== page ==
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Re: ID Characters (was: Re: 3.4. Global attributes)

From: Jim Jewett <jimjjewett@gmail.com>
Date: Wed, 1 Aug 2007 18:04:28 -0400
Message-ID: <fb6fbf560708011504k2ab99243pd0d29c4a6630cc3@mail.gmail.com>
To: "Robert Burns" <rob@robburns.com>
Cc: public-html@w3.org

On 8/1/07, Robert Burns <rob@robburns.com> wrote:
> On Aug 1, 2007, at 9:01 AM, Jim Jewett wrote:

[It would be OK to _explicitly_ just delegate to another standard,
such as xml or Unicode appendix 31, which defines identifier syntax --
http://www.unicode.org/reports/tr31/tr31-8.html]

> > But my recommendation (to document authors) is still to stick with
> > ASCII letters of a single case plus (non-initial) digits.  ...

> I see what you're saying here now. I think I would rather see
> something like this addressed through one of the "green' notes.

Putting it in a Green notes would be fine.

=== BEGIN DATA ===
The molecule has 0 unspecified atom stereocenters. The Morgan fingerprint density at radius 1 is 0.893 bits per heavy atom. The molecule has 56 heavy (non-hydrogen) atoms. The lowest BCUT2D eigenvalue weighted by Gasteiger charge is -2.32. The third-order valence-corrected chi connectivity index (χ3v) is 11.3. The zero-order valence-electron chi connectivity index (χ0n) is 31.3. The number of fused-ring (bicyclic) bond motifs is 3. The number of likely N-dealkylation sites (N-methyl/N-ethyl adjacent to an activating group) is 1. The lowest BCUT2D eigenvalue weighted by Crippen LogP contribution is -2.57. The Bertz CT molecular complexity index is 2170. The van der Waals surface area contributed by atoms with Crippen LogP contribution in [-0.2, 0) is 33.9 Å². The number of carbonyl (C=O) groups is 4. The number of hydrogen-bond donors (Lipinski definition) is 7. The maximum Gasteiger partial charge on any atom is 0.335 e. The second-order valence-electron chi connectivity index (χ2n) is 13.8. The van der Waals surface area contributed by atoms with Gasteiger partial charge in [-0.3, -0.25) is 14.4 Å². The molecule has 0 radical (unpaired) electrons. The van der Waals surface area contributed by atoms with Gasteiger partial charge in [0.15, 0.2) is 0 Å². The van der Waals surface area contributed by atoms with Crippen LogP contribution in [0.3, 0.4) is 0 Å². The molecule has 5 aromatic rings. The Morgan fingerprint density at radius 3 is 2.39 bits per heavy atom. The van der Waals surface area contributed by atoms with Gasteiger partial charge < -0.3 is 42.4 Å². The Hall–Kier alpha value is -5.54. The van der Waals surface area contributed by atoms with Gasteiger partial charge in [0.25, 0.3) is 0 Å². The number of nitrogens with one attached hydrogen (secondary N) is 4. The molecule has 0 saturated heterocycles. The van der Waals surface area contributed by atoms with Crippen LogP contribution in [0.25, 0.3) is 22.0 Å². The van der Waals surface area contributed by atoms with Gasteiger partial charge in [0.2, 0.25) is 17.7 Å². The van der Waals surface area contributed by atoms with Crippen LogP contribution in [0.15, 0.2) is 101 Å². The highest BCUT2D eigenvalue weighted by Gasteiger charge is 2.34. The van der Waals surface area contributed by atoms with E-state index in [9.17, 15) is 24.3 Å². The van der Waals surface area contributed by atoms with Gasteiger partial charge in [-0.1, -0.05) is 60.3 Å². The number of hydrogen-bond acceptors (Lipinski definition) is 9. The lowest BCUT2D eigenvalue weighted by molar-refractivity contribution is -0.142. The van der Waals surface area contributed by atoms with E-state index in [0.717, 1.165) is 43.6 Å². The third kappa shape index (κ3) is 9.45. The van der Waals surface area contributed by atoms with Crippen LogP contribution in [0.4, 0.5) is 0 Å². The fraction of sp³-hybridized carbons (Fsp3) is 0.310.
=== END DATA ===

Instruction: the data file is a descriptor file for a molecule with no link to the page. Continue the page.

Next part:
> Something like:
>
> "Note: Authors should be aware that some legacy tools may not handle
> Unicode characters outside the ASCII rang properly when processing
> IDs. For maximum compatibility authors should stick with ASCII only
> characters in producing a value for the @id attribute."

Slight rewording to

"Note: Authors should be aware that some tools may not handle all IDs properly.
For maximum compatibility, authors should use IDs starting with an
ASCII letter, containing only ASCII letters and numbers, and
containing only a single case (upper or lower) of letter."

> In this way we let authors know about wearing seatbelts. However, we
> don't make it seem like we endorse the continued poor state of the
> tools. ... After all many of those maturity issues may be fixed
> even before we go to CR status.

It isn't just legacy tools that will get this wrong.

Many tools written primarily for something other than HTML5 will
continue to be used with html, simply because they are available and
familiar.  Other languages (including xml and html 4) have different
rules.

Even new (but simple or homegrown) tools written explicitly for use
with html5 will often get this wrong, because people will continue to
assume the "obvious" constraints on an ID.  (Depending on their
previous experience, they may disagree about what those constraints
are, but they won't always think to remove the constraints.)

-jJ
Received on Wednesday, 1 August 2007 22:04:31 UTC

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